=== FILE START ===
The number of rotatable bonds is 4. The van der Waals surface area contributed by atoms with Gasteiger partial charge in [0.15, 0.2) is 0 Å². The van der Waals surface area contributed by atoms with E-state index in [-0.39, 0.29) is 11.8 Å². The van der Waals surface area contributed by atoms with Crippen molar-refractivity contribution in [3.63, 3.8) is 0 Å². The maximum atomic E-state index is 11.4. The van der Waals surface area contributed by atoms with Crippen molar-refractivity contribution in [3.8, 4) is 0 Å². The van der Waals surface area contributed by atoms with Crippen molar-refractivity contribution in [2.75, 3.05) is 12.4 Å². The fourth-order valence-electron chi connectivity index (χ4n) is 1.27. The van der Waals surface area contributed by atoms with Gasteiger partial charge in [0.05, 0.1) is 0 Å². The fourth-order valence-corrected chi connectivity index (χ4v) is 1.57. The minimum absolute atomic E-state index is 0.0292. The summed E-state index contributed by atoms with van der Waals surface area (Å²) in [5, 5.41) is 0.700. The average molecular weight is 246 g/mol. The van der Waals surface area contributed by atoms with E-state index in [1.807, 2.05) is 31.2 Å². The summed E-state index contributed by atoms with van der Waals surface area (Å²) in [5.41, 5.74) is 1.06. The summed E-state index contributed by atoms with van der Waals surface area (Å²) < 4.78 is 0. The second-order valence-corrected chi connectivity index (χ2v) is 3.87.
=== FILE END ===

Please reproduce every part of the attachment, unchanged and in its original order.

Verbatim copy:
The number of rotatable bonds is 4. The van der Waals surface area contributed by atoms with Gasteiger partial charge in [0.15, 0.2) is 0 Å². The van der Waals surface area contributed by atoms with E-state index in [-0.39, 0.29) is 11.8 Å². The van der Waals surface area contributed by atoms with Crippen molar-refractivity contribution in [3.63, 3.8) is 0 Å². The maximum atomic E-state index is 11.4. The van der Waals surface area contributed by atoms with Crippen molar-refractivity contribution in [3.8, 4) is 0 Å². The van der Waals surface area contributed by atoms with Crippen molar-refractivity contribution in [2.75, 3.05) is 12.4 Å². The fourth-order valence-electron chi connectivity index (χ4n) is 1.27. The van der Waals surface area contributed by atoms with Gasteiger partial charge in [0.05, 0.1) is 0 Å². The fourth-order valence-corrected chi connectivity index (χ4v) is 1.57. The minimum absolute atomic E-state index is 0.0292. The summed E-state index contributed by atoms with van der Waals surface area (Å²) in [5, 5.41) is 0.700. The average molecular weight is 246 g/mol. The van der Waals surface area contributed by atoms with E-state index in [1.807, 2.05) is 31.2 Å². The summed E-state index contributed by atoms with van der Waals surface area (Å²) in [5.41, 5.74) is 1.06. The summed E-state index contributed by atoms with van der Waals surface area (Å²) < 4.78 is 0. The second-order valence-corrected chi connectivity index (χ2v) is 3.87.